src = nSourceMap[GET_LAST(nSourceButtons)]
          
          fnRouteSource(src,zone)
       }
    

    and make it shorter.
    BUTTON_EVENT[dvTPs,nSourceButtons] {
    
       PUSH: {
       
         fnRouteSource(nSourceMap[GET_LAST(nSourceButtons)],sTPInfo[GET_LAST(dvTPs)].CurrentZone)
       }
    
    

    Of course I would go with the 1st version (Joe's) since it's more readable. Less code is of course less code but not necassarily better code or code that is easier to follow six months down the road.


    [email protected] wrote:
    I'm really sorry to have started a huge discussion about the particulars of GET_LAST

    That's what makes the forum fun and the more times you beat a subject to death the more we can all learn or re-affirm what we think we know and since most days I can't tell what I actually know from what I think I know or what I think I don't know from what I know I actually don't know this continued beating of the dead horse stuff actually still helps me.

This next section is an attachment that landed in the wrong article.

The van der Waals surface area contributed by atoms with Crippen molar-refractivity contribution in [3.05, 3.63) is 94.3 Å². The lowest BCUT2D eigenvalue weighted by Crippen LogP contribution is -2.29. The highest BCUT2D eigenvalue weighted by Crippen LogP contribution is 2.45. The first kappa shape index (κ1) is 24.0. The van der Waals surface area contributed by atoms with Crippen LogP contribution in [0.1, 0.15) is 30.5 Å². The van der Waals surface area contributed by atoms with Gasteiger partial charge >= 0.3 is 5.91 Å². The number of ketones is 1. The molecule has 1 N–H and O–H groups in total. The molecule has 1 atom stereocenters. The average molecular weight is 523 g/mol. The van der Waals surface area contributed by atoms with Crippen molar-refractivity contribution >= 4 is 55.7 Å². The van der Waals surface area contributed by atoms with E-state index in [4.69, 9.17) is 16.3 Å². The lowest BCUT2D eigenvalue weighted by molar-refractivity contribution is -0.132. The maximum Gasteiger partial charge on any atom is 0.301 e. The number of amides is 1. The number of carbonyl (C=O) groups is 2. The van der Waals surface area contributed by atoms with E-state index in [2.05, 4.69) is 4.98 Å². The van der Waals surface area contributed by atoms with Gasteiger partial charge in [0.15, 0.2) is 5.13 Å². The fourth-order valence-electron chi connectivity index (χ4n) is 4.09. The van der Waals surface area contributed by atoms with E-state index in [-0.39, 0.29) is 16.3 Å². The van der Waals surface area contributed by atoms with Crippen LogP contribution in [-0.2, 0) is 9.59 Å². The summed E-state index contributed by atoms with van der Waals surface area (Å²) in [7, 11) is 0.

• Stephen BoltonStephen Bolton Junior Member Posts: 345
    Spire_Jeff wrote: »
    Just to argue, because I seem to enjoy it :), get_last does work properly anywhere in code.

    The reason to use it in the button event is because at that point, you are relatively sure that the last item used in the array is the same one that triggered the code block.

    If you use get_last in a function, there is a possibility that a different button event (probably on a different panel) will have fired and this will cause the last item to change. Get_last is not doing anything differently, so it is working properly.

    It is doing exactly what you asked it to do, but not necessarily what you hoped it would do :)

    Jeff
    Good concise and correct explanation of GET_LAST behavior.

    If you need to work on the GET_LAST value, copy it with a LOCAL_VAR because as others rightly point out, the value of GET_LAST can change very quickly - particularly with multiple users. At least if you copy it you can be sure it's the right val.